The Senate will meet before moving to the House chamber to hear Gov. DeSantis’ State of the State address, 9:30 a.m., Senate chamber.

The House will meet before holding a joint session with the Senate to hear the State of the State address, 10 a.m., House chamber.

DeSantis, who took office Jan. 8, will give his first State of the State address to formally start the 2019 Legislative Session, 11 a.m., House chamber.

The House Agriculture & Natural Resources Appropriations Subcommittee will take up a bill that would revise criteria used by the Florida Department of Environmental Protection in ranking beach-management projects for funding, 1 p.m., Morris Hall.

The House Health Quality Subcommittee will consider a proposal that would allow pharmacists to test and treat patients for influenza and Streptococcus, 1 p.m., 212 Knott Building.

The House Local, Federal & Veterans Affairs Subcommittee, will take up a bill that would make it harder to raise local sales taxes. The bill would require sales-tax referendums to be held at the time of general elections and would require two-thirds approval from voters, 1 p.m., 12 House Office Building.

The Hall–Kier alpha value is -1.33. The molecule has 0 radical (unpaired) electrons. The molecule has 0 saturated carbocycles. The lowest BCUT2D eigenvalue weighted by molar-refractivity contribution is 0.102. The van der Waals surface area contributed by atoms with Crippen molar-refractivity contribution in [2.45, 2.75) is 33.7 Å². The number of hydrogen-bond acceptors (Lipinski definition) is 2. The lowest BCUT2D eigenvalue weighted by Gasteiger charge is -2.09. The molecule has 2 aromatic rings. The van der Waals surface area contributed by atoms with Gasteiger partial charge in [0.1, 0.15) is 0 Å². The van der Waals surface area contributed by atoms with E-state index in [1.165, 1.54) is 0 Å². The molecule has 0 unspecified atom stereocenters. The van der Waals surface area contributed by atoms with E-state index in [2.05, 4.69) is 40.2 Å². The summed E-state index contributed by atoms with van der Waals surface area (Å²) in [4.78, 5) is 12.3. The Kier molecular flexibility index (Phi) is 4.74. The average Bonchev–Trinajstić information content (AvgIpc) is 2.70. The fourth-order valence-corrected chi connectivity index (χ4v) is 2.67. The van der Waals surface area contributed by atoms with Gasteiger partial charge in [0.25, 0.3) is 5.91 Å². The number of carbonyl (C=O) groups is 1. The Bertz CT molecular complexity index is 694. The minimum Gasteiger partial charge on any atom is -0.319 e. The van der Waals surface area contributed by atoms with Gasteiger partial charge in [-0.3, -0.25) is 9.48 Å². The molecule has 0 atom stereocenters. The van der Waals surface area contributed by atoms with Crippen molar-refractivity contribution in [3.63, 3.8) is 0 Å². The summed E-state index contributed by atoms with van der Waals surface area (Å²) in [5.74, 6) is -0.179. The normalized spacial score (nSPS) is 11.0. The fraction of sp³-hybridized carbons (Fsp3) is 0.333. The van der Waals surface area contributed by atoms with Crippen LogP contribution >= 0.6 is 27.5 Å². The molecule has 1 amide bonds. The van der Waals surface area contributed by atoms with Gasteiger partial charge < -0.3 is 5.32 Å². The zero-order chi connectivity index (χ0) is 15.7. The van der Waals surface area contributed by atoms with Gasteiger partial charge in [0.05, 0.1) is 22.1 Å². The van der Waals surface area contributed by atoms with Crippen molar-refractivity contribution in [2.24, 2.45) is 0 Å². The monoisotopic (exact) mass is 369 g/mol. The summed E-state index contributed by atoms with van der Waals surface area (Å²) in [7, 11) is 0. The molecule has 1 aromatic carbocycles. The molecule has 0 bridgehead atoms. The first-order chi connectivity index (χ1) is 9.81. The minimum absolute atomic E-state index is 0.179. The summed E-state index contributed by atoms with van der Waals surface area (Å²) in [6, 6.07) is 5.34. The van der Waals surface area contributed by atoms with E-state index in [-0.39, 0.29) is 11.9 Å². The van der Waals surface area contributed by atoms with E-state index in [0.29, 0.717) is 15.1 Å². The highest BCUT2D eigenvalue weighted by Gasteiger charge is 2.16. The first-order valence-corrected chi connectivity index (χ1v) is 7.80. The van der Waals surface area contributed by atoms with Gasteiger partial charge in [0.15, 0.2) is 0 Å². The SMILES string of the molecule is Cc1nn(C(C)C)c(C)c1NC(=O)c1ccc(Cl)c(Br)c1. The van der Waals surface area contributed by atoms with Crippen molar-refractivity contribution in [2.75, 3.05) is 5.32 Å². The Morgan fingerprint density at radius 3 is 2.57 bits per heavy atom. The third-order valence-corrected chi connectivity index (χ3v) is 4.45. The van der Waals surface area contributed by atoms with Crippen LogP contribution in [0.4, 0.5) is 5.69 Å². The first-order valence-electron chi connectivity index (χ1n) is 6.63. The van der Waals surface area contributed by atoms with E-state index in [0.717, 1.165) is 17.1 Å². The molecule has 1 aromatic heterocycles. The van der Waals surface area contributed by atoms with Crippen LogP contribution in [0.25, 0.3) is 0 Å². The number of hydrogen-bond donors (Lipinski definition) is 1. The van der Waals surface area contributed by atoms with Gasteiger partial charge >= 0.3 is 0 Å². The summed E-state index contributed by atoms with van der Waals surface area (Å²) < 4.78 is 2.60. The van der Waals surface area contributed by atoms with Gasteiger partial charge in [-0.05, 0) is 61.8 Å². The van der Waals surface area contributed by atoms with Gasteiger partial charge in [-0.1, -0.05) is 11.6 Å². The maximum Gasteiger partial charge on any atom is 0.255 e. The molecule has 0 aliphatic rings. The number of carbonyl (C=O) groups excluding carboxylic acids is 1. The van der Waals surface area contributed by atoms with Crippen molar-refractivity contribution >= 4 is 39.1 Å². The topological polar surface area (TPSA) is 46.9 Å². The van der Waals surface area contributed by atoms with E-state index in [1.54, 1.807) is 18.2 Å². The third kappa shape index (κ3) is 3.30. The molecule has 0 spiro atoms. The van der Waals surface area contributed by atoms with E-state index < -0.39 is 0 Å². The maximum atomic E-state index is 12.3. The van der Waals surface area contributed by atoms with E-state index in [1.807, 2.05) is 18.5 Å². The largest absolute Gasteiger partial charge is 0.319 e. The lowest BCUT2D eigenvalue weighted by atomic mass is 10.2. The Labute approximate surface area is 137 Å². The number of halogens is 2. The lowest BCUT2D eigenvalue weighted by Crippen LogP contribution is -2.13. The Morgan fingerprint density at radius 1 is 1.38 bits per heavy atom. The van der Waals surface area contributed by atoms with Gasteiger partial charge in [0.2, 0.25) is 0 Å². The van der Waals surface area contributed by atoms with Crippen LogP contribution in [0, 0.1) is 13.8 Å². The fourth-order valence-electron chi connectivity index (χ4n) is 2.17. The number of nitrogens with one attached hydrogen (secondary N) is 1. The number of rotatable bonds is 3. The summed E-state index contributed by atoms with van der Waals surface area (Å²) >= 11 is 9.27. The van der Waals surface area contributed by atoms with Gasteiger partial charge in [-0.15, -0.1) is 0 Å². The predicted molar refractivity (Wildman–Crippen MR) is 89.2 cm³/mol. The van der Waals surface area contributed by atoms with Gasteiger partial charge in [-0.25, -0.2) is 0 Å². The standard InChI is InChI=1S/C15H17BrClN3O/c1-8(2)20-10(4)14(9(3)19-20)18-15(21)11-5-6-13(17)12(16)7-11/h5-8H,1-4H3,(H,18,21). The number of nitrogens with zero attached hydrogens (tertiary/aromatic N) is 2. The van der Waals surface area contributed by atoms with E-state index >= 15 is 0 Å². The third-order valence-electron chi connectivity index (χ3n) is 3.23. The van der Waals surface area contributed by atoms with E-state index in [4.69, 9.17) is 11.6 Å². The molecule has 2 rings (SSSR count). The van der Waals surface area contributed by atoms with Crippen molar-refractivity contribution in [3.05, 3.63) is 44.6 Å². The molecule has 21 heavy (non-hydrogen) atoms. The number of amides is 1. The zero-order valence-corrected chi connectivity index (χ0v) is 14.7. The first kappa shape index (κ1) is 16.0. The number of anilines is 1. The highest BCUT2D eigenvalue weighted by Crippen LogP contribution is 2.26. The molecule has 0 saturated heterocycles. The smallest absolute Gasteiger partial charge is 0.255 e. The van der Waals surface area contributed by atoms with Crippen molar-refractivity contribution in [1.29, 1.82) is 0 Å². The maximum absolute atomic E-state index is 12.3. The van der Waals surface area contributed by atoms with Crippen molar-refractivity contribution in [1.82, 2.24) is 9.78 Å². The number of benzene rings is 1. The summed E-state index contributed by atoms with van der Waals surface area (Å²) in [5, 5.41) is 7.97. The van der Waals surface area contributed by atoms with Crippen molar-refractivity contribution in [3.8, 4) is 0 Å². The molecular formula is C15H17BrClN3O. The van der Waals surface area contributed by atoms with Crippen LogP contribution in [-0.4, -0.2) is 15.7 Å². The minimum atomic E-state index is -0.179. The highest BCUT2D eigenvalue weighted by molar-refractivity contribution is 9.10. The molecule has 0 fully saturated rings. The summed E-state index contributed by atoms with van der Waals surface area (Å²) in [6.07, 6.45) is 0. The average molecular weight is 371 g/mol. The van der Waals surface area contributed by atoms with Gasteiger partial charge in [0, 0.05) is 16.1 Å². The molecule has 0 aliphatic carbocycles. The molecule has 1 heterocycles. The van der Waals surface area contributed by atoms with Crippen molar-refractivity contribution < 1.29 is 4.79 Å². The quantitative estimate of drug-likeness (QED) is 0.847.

The House Transportation & Tourism Appropriations Subcommittee will consider dozens of budget requests for local projects, 1 p.m., Reed Hall.

The House Criminal Justice Subcommittee will take up a bill that includes lowering the minimum age for correctional officers from 19 to 18. The proposed change is aimed at increasing the number of potential officers, 1:30 p.m., 404 House Office Building.

The Senate Community Affairs Committee will consider a proposal that would increase benefits for firefighters who are diagnosed with cancer, 2:30 p.m., 301 Senate Office Building.